A biker casts the spell Expecto Patronum to drive off Dementors in the music video for the Wintergatan song “Sommarfågel.” Credit: Wintergatan

Nowadays, most of the songs one might hear on the radio don’t use a song structure in which one melody is repeated throughout all of the sections– instead, they usually have a chorus (a section repeated throughout the song multiple times, the focal point of the song, and the section that the song centers around), several verses (sections that use different lyrics to help move the song forward, if there are lyrics), possibly a bridge (a section that’s distinct from the chorus and verses, is only repeated once, and usually comes near the middle or end of a song), perhaps a pre-chorus (a section that leads into the chorus and usually uses the same lyrics throughout the song, if the song has any), and maybe an introduction and/or an outro (a section that closes the song and is different than the verses, chorus, and pre-chorus). However, when writing “Quidditch Through The Ages,” the Molin brothers decided to use a similar melody and chord progression for all four of the song’s sections, but vary the instrumentation and sometimes the tempo (or speed) in the different sections. This approach is effective in “Quidditch Through The Ages.”

The song starts off with Martin playing a snare drum, while Anders plays chords on the accordion with his left hand, the melody on a glockenspiel with his right hand, and a bass drum with his foot that “answers” the glockenspiel. Martin’s steady, driving snare drum beat imparts a sense of excitement, while Anders’s emphasis on certain notes on the glockenspiel and the bass drum makes the song even more interesting. In this section, as in all of the sections of the song, Halfway through, the melody is changed slightly, which imbues the second half of the various sections of “Quidditch Through The Ages” with a sense of familiarity, without being overly repetitive. Martin also uses a looper to record the snare drum, which he and Anders play along to in the second and fourth sections, enabling Martin to play keyboards in the following sections, since his hands are free.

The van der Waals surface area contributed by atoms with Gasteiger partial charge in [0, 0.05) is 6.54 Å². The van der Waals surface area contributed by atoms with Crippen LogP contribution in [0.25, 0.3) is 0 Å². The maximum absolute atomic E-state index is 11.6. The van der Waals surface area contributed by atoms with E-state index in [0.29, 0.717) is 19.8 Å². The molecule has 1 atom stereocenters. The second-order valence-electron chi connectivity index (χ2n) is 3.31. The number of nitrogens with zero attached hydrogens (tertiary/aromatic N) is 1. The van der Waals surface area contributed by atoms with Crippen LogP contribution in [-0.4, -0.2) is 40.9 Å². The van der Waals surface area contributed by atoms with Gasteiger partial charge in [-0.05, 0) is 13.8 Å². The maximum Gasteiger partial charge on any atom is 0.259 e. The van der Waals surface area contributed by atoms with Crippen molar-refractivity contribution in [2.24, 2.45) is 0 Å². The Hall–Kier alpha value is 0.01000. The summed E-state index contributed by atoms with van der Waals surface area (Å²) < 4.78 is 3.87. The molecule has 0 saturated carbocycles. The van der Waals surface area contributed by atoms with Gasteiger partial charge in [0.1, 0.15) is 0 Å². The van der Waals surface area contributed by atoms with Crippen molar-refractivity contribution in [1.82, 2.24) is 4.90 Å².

During the second section, Martin performs the melody on a keyboard. The embellishments he adds give the keyboard its own flashy personality. Anders plays elegant, graceful descending lines on a keyboard using a vibraphone sound in the second half of this section, which are looped, and performs on bass drum and accordion (although, in the first half of the section, he fills the spaces in which his left hand isn’t playing by playing chords with his right hand), as he did in the previous section.

The third section is played at a slower tempo, which gives it a mournful, yet somewhat hopeful, feel. This time, Anders plays the melody on accordion, adding his own embellishments, and Martin accompanies him on keyboards, using the sound of a music box.

Martin (left, on keyboards) and Anders (right, on accordion) perform the third section of “Quidditch Through The Ages” at Skylten in Linköping, Sweden on December 12th, 2009 during their final performance as Detektivbyrån. Credit: osnord

For the fourth and final section of “Quidditch Through The Ages,” Anders, on accordion and bass drum, and Martin, on keyboards, bring the song to its triumphant, exciting close by playing the melody together and harmonizing with each other, and the snare drum and keyboard loops from the second section are used. This section is played at the same tempo as the first and second sections.

Overall Review: 9/10: Although the audio quality of the three known live performances of “Quidditch Through The Ages” is somewhat poor, Detektivbyrån’s masterful arrangement choices and decision to use the song structure that they used make the song well worth a listen.